/ empəTHē /
The ability to understand and share the feelings of another.
There is a problem with our wiring. We relish winning at the expense of others.
We are entitled to more than others. We worked hard. We wouldn’t do the dumb things they did. They don’t deserve the things. They didn’t even work for it. They did the dumb stuff and now they should feel the consequence.
Why does it feel right when the bully gets punched? Why does it feel right when the kid who was tardy gets detention? Why does it feel right when we have more money than those who “obviously” made a series of poor choices?
I’ll tell you why.
Because everyone else deserves to understand the consequences of their actions and we deserve to feel the consequences of ours. We somehow believe we made better choices and our consequences mean we have more and better things than most. We want to be seen as better than most people.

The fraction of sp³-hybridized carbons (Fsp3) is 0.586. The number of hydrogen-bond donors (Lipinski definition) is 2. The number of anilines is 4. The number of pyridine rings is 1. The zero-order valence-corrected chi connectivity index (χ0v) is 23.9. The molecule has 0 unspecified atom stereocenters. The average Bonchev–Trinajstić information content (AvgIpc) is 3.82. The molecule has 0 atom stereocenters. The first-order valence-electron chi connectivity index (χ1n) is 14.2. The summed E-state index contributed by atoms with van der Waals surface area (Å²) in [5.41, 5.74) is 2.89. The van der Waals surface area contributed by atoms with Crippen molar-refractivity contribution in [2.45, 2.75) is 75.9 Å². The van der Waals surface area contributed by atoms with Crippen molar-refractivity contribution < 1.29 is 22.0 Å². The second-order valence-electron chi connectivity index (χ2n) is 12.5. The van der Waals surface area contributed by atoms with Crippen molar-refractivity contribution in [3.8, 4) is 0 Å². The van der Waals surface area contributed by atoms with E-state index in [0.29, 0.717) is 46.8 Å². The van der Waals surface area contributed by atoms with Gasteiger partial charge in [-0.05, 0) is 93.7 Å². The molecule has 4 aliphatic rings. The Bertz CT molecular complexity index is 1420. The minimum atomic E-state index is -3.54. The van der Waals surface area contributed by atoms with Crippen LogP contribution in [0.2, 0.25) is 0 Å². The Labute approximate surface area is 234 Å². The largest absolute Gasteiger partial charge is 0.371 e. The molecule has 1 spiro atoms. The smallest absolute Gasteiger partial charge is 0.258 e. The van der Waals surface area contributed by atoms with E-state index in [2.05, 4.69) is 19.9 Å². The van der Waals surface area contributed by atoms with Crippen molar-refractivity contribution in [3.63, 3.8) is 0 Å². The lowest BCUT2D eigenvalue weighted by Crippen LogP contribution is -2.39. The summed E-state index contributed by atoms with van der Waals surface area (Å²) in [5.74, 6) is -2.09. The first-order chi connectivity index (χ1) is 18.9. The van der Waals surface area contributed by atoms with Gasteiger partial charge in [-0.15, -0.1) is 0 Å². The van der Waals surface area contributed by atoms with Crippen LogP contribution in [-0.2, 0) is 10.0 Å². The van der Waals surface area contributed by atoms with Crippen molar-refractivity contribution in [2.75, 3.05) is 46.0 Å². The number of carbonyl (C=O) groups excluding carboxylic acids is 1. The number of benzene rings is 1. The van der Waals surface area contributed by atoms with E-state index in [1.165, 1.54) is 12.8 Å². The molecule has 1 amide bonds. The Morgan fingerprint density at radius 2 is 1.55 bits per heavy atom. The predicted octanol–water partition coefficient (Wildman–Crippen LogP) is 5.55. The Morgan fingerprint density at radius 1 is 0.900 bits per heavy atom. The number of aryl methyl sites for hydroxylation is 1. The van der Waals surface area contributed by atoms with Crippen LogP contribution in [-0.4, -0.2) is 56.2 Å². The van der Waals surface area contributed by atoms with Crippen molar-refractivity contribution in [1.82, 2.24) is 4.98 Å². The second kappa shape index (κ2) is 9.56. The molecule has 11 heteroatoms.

What if the punched bully was beaten until he was old enough to run away from home? What if the chronically tardy kid is late because he walks two miles to school since his family has no car? What if the poor choices of the impoverished were born of a lack of opportunity to understand simple math, let alone finances? Oh, that changes the picture. Right?
Empathy requires valuing someone else when it is of no benefit to us. It is hard. But, it’s possible to make a life-changing difference for someone by withholding our desire for justice and taking on their situation as if it were ours. Sometimes it takes walking two miles in the shoes of the kid in detention, but if we take the time to understand his walk we may find a way to help him win – at our completely rewired expense.
See what some in our community are doing to understand a day in the life of a family in poverty. Become a part of the solution.